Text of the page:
Reply
    1. José Luis Rodriguez

      Thanks Mr. TJ for taking care of our young and educating them on the real world. Keep up the great work to protect our young from the death ideology of socialism.

      Reply
      1. Dennis Mathes

        Forrest, you know what they say? Stupid is, as …. stupid does.

        Reply
  5. Yusaf from Texas

    “The risk they took upon themselves to take in an entire family, knowing that it put them and everyone around them in danger,” said Sarah Yanai, today 86, who was the oldest of the five siblings Dina and others sheltered. “Look at all these around us. We are now a very large and happy family and it is all thanks to them saving us.”

    Reply
    1. Gil Johnson

      Family is what is important. Everything else pales in comparison to other worldly things.

      Reply
  6. Jane Fillmore

    Gen Satterfield, I went to the linked article and it nearly made me weep from the sad but encouraging story. I love this stuff. Keep up the great work of bringing these things to our attention.

    Reply
    1. Harry Donner

      I think we can all agree that this is, indeed, why so many of us have stuck by this website for so long. 👍

      Reply
  7. Doug Smith

    Nothing better in the morning than coming to the Gen. Satterfield leadership website to get my 5 minute does of stiff-upper-lip leader tips.

    Reply
  8. Eric Coda

    This shows us all the more reason that Jews and Gentiles should be simpatico with one another. The muslim religion, remains stuck in the 5th century and should either be overhauled or in some way modernized to stop it from “encouraging” its members to kill or enslave the world.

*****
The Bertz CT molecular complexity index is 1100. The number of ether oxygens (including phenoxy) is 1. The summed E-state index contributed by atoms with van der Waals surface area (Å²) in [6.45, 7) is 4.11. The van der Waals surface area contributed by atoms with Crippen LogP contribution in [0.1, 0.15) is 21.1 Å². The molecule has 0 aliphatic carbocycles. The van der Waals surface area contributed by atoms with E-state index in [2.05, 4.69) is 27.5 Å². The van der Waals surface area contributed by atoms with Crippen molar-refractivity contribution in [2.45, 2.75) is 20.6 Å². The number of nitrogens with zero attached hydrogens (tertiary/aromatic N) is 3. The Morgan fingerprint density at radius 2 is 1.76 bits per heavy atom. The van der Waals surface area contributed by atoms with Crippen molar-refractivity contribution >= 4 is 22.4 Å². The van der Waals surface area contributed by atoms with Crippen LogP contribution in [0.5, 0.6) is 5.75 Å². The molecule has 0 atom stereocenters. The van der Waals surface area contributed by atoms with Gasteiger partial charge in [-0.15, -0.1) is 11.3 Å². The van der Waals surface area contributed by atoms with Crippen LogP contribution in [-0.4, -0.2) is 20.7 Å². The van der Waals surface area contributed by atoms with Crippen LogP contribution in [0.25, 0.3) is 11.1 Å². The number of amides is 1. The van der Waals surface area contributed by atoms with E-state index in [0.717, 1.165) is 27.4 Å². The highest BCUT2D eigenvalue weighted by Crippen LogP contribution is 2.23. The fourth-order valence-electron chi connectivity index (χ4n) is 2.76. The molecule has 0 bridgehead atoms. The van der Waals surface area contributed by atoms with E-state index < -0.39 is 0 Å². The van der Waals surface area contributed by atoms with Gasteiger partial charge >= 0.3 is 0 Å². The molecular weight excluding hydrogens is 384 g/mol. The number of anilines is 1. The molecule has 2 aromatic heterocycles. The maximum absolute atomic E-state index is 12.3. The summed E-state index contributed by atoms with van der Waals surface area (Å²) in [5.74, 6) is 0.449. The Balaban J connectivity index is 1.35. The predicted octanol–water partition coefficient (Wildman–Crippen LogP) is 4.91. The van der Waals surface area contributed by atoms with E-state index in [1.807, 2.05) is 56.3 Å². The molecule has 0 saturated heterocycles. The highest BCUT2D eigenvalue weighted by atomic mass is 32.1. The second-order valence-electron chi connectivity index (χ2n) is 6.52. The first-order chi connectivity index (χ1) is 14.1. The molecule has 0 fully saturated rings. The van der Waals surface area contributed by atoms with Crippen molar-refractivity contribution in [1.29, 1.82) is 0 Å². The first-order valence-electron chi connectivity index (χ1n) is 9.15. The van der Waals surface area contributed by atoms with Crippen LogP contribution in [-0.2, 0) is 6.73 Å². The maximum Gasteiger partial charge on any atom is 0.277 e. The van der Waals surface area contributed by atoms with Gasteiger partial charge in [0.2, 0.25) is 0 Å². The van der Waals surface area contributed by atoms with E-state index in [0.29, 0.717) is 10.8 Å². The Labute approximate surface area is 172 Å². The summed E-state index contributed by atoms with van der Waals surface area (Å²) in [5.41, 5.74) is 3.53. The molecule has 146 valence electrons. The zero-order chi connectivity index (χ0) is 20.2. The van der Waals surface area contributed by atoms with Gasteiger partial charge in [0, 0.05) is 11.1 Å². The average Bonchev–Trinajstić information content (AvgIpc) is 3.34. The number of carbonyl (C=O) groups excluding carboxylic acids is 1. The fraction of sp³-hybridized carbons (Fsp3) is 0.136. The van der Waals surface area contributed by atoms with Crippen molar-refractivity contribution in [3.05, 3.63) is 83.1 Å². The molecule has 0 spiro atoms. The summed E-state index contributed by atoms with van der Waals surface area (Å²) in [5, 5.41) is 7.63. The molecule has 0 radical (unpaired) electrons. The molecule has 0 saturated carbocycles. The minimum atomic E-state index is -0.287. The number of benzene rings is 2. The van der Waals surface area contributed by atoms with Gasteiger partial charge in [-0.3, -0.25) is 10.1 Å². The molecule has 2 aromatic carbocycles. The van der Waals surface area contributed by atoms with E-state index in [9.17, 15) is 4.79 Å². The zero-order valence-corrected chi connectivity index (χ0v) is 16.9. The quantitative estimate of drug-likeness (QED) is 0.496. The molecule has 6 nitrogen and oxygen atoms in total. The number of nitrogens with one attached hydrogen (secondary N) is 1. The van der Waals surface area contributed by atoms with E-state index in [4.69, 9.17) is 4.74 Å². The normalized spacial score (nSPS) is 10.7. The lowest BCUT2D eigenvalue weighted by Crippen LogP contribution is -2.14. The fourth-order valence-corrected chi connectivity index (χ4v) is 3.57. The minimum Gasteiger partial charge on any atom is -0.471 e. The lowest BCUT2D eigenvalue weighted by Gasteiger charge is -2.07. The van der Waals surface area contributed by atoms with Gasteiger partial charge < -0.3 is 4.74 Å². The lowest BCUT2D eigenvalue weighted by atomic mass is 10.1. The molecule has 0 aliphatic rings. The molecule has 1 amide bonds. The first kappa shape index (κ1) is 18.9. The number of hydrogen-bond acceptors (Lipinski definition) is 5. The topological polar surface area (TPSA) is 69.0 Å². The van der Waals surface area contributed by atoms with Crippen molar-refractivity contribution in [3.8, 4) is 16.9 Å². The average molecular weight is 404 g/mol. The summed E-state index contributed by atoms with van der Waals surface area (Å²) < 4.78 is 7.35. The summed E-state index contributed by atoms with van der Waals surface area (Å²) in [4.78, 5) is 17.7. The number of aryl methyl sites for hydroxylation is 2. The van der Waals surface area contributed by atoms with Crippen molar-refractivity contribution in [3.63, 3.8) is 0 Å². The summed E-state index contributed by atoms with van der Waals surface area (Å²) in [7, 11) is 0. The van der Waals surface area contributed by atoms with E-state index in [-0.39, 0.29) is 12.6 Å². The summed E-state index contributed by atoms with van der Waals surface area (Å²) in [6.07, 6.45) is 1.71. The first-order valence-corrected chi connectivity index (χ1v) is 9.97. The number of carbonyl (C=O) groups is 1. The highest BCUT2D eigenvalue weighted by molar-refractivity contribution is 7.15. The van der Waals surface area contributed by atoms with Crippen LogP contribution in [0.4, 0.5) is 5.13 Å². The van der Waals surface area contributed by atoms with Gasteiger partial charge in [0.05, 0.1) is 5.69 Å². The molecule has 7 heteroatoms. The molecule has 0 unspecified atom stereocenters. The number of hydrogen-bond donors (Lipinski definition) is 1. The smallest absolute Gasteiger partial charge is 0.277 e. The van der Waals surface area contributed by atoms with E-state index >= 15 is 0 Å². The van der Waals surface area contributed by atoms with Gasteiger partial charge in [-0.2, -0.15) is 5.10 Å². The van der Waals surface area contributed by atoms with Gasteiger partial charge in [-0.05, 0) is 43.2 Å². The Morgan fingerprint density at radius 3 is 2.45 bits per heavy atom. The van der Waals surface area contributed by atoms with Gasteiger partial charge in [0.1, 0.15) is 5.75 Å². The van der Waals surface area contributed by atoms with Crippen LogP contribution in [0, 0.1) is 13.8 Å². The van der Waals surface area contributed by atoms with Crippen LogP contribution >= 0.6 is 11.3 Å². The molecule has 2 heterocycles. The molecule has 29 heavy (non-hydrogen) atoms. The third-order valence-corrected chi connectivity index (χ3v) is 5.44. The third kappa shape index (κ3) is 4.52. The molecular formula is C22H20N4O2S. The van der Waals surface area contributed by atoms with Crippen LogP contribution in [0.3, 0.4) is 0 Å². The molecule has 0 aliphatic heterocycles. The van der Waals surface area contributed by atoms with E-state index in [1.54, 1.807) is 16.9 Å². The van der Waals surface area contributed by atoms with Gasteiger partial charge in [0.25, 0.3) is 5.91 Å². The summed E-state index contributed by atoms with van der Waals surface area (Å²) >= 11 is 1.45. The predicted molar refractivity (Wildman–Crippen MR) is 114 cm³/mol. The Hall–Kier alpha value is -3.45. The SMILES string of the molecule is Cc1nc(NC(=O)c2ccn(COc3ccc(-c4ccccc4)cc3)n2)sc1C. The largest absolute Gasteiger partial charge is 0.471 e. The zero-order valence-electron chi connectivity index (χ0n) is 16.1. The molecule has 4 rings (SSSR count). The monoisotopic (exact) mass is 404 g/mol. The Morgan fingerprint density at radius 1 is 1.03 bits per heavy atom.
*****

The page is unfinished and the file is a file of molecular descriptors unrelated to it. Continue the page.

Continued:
Reply
    1. Wilson Cox

      Nothing like the threat of being a slave to get the mind working properly. Many of our young today have absolutley no idea what they are doing, the stupidity of their progressivism (and link to Marx), and the 100+ million deaths that prove this line of ideology does not work.

      Reply
      1. Georgie B.

        Good comment, Wilson. Sometimes you have to have your head slapped really good before you wake up and see what’s happening around you. That is the lot of the majority of Americans anyway.

        Reply
      2. Darwin Lippe

        This is a wonderful story that should be shared for all to see. But, too much anti-antisemitism in the US and Europe to make it available. Thank you, General Satterfield, for bringing this to my attention.

        Reply
  9. Max Foster

    Interesting article. I’d never heard of this organization. I’m glad they are still honoring non-Jews who helped save them. More like this should be brought to our attention and discussed. WE MUST NEVER FORGET. But also we should not tolerate the hiding of history.

    Reply
    1. The Kid 1945

      Exactly, like the purposeful disinterest of communist atrocities and an unimaginable magnitude during and after WWII. That is something liberals should stick up their butts to provide them with some light.

      Reply
      1. Roger Yellowmule

        Ouch, tell us what you think about those little commie bastards. ha ha ha ha 😊😊😊😊😊

        Reply
      2. Eva Easterbrook

        But, but, but … young people love communism today. Why? A great question for them to answer (which they cannot do so logically).

        Reply
    2. JT Patterson

      Spot-on note from you Max and so thanks. We need more to recognize and spread the word that Jews and Christians can get along.

      Reply